Visit to McCarthy's Hometown...........Kenny Mayne

Monday, September 10, 2007

Despite Win, Badgers fall to #7 in AP & Coaches Poll

While Donovan had started and won a game on the road before, he registered his first fourth-quarter comeback Saturday in the 20-13 victory at UNLV.

Donovan has now won four straight games as a starter, going back to last season, but there is something defining for a quarterback, to huddle the offense in the fourth quarter, needing a touchdown to win the game.

"We knew we needed to put points on the board and take care of what we needed to do," Donovan said Sunday of taking over at the UW 39-yard line, trailing 13-12, with 7 minutes, 33 seconds to play. "There was no doubt in my mind we were going to do it. There was definitely passion in the guys' eyes and a little extra fire you could just feel."

Donovan coolly completed an 8-yard pass to tight end Travis Beckum to start the drive, then connected on a 6-yard pass to Luke Swan on third-and-2 for the initial first down.

Tailback P.J. Hill did a lot of the dirty work, carrying six times for 23 yards and picking up a fourth-and-1 at the Rebels' 38 with a 3-yard run. But it was at the UNLV 29, on first-and-15, following a delay-of-game penalty, that Donovan made what could turn out to be one of the most important plays of the season.

With just about everybody on the defense keying on Hill, UW offensive coordinator Paul Chryst called for naked bootleg by Donovan to the left.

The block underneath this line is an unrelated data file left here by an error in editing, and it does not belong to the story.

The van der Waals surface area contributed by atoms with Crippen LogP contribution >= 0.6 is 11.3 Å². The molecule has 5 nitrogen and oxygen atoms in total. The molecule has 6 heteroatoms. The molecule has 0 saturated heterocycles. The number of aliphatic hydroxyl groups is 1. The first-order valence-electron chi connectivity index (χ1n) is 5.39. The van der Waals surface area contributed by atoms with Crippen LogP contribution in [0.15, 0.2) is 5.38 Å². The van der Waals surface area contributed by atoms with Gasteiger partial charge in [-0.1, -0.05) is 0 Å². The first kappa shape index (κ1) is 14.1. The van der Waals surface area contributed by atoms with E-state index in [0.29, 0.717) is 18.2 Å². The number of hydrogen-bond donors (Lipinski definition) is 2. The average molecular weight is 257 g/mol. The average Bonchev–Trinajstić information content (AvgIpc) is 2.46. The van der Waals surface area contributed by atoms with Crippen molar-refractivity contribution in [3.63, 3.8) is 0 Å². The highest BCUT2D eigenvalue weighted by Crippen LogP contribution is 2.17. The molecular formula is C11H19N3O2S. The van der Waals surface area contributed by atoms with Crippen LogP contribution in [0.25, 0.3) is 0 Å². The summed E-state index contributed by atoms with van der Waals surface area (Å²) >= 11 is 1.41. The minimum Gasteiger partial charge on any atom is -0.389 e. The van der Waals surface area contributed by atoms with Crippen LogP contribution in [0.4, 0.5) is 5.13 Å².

"If you 're a coach up in the box, you tell (the defensive players), 'Hey, here comes 39, here comes 39,' " UW coach Bret Bielema said of Hill's number. "A great call by Paul and ultimately great execution by T.D."

Even though he had told Chryst earlier in the game to give him the ball, Hill was delighted when the bootleg call came. "I loved that play," Hill said. "I was like, It's definitely going to work.' ' '
First, Donovan faked a handoff to Hill, who was going right, along with everybody else on offense except for Swan, who was wide to the left and dragged his defender downfield on a pass route.

When Hill was asked how many defenders were sucked in by the play fake, he smiled and laughed.
"We were watching the film (Sunday) and like the whole defense, line, linebackers," Hill said. "(Donovan) had that one guy to beat and he beat him."

That one guy was linebacker Star Fuimaono, who Donovan initially thought was lined up in the perfect spot to foil the play.

"They had a defense set up that probably could have reacted pretty good to it, with a guy coming off the edge," Donovan said. "That goes back to P.J. doing a good job all day. A lot of their eyes were on P.J."

With Donovan's speed, he had no trouble getting outside of Fuimaono, who made a futile dive. Swan, meanwhile, was downfield at the 15, putting a block on cornerback Geoffery Howard.
That's a hard block to make, since it's out in the open, where holding calls are often made, and lasts for a couple of seconds.

After Donovan got past the block, he was in a race with cornerback Mil'Von James for the end zone. Donovan made an incredible leap from the 3, reaching out the ball with his right hand to swat the pylon for a touchdown with 1:53 left.

Courtesy of Tom Mulhern from today's Wisconsin State Journal:

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